Third Offense DUI Charges in DC 

Different states have different legal requirements for what it means to be impaired and for what it means to be operating a vehicle. They also have different procedures for how DUIs are handled by prosecutors in courts. Many states have simple procedures for handling DUIs, whereby a judge has most of the control over the case and decides what happens. DC is different in that the involvement of the judges is minimal unless the case goes to a trial or any specific legal issues need to be addressed.

In many circumstances, judges have little involvement. Most cases are handled by a DC third offense DUI attorney and a prosecutor with the D.C. Attorney General’s office. Because the mandatory minimums in third offense DUIs can be strict, it is important to have a skilled DUI lawyer who understands the way mandatory minimums in DC are applied and what kind of strategies can be used to get around or minimize any jail sentence that a person may be facing as a result of a third offense DUI charges in DC.


Someone facing third offense DUI charges in DC would have their case heard before a judge at the DC Superior Court, which is the court of general jurisdiction in Washington, D.C.  Most judges will treat third offense DUI charges seriously. In first offense cases, judges will often agree to be lenient in terms of jail sentences or probation requirements, because most judges understand that DUIs can happen to a lot of people, there are a lot of circumstances, and that person is not necessarily a threat to the community or a threat to him or herself. However, once a person is facing a third offense DUI, judges are often not as willing to show leniency given that they might see that defendant as a threat to the community.

People convicted of third offense DUIs may be facing a higher sentence than just the bare minimum that might be available to a judge. If a person is convicted of a third offense DUI, even though the mandatory minimum jail penalty would be 15 days, it is not uncommon for judges to feel that the minimum sentence is not an adequate deterrent to ensure that the person does not get another DUI that could result in either the person being hurt or killed or someone else being hurt or killed. It is not uncommon for judges to seek jail sentences for multiple months of jail time.

Third Offense vs. First and Second Offense Treatment

On first offense DUI charges, most prosecutors and judges recognize that that offense is not indicative of serious problems of alcohol. In those situations, judges are more likely to make recommendations for relatively low-level alcohol education classes.

These are classes that can consist of perhaps 12 to 15 hours of low-level alcohol education, which is sufficient for most people facing first offense DUIs. When a person, who had previously been found guilty of driving under the influence, either one or two previous times, is before a judge for a DUI, the judge is much more concerned about whether that person might be a threat to the community. In those situations, judges may not be willing to just order a person to complete a simple 12-hour alcohol education course.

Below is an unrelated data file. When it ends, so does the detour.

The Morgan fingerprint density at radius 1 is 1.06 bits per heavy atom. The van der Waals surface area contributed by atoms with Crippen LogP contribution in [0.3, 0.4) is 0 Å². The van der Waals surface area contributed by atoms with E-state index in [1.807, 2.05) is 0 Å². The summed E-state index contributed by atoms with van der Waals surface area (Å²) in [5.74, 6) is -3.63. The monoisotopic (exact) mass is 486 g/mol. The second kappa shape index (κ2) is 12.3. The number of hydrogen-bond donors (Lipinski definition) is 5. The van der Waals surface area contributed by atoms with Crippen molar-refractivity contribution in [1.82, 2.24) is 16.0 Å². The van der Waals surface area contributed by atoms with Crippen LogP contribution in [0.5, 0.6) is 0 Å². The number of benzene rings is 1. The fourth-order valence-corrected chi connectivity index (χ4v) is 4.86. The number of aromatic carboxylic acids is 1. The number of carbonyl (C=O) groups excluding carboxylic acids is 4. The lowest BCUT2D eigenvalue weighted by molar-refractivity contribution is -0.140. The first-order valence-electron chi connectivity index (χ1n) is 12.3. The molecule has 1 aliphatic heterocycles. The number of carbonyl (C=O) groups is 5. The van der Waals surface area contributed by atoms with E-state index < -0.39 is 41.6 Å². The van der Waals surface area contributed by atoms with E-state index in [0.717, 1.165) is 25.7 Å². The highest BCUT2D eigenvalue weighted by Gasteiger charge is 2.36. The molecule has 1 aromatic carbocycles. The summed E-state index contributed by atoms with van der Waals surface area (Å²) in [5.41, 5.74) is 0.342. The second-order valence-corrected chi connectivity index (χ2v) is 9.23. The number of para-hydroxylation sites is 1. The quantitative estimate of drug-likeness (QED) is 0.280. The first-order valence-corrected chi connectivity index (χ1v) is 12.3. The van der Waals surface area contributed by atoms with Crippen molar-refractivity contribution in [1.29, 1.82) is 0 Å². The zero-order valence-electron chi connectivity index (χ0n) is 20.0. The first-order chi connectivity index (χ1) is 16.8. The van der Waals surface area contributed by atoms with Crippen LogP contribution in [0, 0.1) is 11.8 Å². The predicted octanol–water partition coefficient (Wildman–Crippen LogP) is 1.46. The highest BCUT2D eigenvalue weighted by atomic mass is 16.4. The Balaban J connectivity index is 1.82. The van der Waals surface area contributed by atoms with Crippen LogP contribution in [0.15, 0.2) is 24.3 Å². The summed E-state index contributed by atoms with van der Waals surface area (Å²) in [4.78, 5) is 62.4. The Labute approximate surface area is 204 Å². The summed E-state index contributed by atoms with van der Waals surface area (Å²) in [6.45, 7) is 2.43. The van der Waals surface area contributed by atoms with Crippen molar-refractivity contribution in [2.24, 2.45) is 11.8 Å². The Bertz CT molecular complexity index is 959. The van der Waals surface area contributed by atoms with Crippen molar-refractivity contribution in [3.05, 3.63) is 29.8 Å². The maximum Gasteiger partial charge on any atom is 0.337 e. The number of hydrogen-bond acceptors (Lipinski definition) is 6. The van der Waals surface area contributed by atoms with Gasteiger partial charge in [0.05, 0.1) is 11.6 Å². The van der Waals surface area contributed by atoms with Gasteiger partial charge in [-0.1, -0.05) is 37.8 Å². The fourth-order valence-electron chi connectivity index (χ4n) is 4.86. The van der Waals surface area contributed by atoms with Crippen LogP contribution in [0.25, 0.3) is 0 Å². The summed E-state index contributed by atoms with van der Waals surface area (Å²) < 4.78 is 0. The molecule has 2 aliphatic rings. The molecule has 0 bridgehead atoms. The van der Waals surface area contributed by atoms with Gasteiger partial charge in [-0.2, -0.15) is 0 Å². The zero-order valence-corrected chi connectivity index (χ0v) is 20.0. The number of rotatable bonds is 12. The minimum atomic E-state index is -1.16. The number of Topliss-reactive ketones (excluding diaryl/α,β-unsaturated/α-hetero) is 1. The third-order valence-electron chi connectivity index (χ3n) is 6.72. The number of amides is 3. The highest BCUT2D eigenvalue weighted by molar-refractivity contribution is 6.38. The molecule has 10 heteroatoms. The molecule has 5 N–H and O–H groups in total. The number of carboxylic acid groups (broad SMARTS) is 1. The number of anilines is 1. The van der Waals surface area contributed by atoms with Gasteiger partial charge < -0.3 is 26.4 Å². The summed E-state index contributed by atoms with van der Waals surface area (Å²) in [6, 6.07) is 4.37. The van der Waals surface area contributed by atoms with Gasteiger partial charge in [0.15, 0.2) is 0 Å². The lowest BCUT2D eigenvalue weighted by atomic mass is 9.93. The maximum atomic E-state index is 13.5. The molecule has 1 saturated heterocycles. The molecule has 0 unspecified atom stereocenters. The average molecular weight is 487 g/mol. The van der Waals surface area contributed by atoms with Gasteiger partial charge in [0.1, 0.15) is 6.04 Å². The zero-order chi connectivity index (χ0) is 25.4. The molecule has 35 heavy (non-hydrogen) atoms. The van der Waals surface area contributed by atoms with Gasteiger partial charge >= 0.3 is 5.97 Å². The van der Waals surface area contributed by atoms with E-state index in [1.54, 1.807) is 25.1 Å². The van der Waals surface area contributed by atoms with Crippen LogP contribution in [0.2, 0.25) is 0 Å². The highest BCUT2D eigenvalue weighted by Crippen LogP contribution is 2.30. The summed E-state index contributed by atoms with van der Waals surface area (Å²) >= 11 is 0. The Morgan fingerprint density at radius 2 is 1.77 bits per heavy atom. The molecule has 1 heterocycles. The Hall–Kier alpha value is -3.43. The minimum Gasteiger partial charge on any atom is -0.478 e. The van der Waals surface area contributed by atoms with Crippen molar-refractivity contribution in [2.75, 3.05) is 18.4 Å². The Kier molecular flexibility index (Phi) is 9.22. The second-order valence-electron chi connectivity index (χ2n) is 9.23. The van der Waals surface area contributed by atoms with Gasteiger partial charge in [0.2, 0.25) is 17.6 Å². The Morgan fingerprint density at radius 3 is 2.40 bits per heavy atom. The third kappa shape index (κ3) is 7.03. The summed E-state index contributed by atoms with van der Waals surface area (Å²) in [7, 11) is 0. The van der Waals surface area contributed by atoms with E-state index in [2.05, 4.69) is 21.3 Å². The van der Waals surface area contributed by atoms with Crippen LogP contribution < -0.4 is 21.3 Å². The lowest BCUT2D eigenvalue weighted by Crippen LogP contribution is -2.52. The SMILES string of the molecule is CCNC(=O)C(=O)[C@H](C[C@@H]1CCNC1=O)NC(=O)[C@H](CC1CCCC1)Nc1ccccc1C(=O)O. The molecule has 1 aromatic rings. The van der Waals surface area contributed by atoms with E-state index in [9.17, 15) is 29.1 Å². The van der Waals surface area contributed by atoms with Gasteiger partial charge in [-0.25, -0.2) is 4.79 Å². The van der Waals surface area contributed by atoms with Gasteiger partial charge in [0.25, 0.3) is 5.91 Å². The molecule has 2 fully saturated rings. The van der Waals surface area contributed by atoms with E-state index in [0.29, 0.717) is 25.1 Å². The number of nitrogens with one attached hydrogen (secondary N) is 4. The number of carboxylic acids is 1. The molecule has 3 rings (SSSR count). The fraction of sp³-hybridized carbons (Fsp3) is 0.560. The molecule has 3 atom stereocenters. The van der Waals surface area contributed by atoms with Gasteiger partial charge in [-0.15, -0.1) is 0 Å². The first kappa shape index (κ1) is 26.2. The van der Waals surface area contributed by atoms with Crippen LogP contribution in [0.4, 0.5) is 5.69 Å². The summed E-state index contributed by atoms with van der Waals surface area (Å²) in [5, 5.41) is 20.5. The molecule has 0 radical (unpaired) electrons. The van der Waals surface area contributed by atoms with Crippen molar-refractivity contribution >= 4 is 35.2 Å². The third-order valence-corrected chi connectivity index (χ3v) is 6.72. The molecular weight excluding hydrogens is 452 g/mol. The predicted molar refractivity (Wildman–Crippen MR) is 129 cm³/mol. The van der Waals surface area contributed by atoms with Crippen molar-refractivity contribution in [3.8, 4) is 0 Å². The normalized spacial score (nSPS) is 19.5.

Aside from any jail time that may be imposed, judges can sometimes order a person to undergo more intensive outpatient treatment or, in some situations, even inpatient rehabilitation that will consist of a person residing in an inpatient treatment facility for 20 days or longer. Those are considered to be fairly harsh conditions, and more likely to be imposed in situations where a person is facing a second and especially a third offense DUI.

Contacting a DC Third Offense DUI Lawyer

It is not uncommon for a person facing a DUI in DC to look for attorneys located near where the person lives as opposed to near where their case is. Many people are under the impression that DUIs are the same everywhere. For instance, if they get a DUI and live in Montgomery County, they should look for a lawyer based in Montgomery County, because that attorney might be more convenient. That is a mistake. DUIs in different states are different not only in the way the laws are applied but also in court procedures and trial strategies.

Only a lawyer who defends DUIs in DC frequently is going to be equipped with the experience and the knowledge to be able to put a person in the best possible situation and give that person the highest chance of minimizing the penalties such as license suspension. An attorney who practices mostly in Virginia and Maryland and does some cases in D.C. is not going to have the background in D.C. cases to be able to properly and adequately represent a person facing third offense DUI charges in DC. Having a lawyer who has that background can make an enormous difference in the outcome of the case.